2. They Have Long Ears

If your dog has long ears, they may be more prone to dirt buildup, itching, and irritation. The long ears more easily trap dirt and moisture and may require cleaning more often than other short-eared dogs. Dogs with floppy ears also have the disadvantage of less air flow in the ear canal - leading to moisture build-up, which can trap dirt and potentially provide a damp place for infection to take hold.

3. They Have Hairy Ears

If your dog has more hair in or around their ears than most, they may experience more ear itching and irritation. That extra hair is great for keeping dirt out of the inner ear, but it also can collect dirt more easily and then keep it there.

4. They Have a Flat Face

Flat-faced, or brachycephalic, breeds are genetically prone to narrower ear canals than other dogs. This means it takes less wax or dirt to clog them up, making it more likely for them to develop itchy, dirty ears.

5. They Swim or Are Bathed Often

Some dogs need to be bathed more often than others. Other dogs absolutely love going for a swim. In both cases, getting water in their ears regularly can lead to trapped water or dirt remaining in their ears.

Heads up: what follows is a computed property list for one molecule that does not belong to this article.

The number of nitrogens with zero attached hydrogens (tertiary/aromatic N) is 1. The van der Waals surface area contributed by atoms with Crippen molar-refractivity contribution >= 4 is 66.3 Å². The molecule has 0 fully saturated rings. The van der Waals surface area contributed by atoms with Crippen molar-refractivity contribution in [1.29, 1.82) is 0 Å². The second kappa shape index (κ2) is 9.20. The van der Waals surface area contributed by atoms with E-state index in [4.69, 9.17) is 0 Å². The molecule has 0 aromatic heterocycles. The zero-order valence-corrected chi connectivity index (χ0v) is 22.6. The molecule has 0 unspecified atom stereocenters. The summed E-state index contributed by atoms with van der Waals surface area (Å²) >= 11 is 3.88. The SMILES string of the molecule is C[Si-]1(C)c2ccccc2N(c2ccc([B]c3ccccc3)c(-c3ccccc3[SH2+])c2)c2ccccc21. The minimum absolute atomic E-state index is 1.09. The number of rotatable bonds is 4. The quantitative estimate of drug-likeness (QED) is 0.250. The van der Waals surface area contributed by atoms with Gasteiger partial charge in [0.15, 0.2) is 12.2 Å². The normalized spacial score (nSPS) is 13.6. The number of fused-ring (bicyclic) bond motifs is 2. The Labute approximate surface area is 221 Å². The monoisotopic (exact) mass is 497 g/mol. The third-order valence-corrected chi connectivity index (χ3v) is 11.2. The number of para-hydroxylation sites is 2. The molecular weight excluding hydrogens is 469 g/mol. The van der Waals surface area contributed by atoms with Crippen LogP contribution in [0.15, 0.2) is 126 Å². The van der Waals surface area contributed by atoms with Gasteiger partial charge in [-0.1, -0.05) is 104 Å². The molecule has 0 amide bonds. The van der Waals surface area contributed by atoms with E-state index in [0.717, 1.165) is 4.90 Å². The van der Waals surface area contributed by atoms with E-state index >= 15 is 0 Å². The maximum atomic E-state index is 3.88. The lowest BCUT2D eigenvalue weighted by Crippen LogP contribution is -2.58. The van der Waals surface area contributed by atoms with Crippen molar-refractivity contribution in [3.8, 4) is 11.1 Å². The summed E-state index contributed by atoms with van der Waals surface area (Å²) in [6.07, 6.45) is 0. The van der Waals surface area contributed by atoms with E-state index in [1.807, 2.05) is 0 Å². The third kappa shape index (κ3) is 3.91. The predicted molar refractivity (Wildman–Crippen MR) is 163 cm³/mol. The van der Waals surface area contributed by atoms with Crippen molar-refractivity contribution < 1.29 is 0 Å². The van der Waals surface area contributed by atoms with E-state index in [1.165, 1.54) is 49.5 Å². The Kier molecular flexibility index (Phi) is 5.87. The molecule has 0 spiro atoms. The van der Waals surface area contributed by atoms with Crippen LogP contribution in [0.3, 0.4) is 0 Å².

5 Other Reasons for Itchy Ears

It’s important to note that sometimes something more serious may be causing your dog’s itchy ears. And, in some of these cases, you may need to see your veterinarian to treat them.

1. Allergies

One of the most common causes of itchy ears is allergies. Dogs can have allergic reactions to environmental allergens like pollen, household scented products (think plug-ins, candles, and wax burners), cigarette or marijuana smoke, or even to ingredients in their food. Other dogs may develop allergies to certain materials, like the plastic in some water and food bowls.

Allergies may cause localized or more systemic issues. For example, a plastic allergy might mean your dog develops irritation only where the plastic touches them. Or it might set off a wider reaction including itchy ears, itchy skin, welts, rashes, sneezing, runny nose, and even mild facial swelling.

Some allergies can be avoided by simply removing the allergen from your dog’s environment or by keeping your dog out of environments with the allergen. If your dog has more severe allergies or if you’re having trouble identifying the allergens at play, talk with your veterinarian to develop a treatment plan.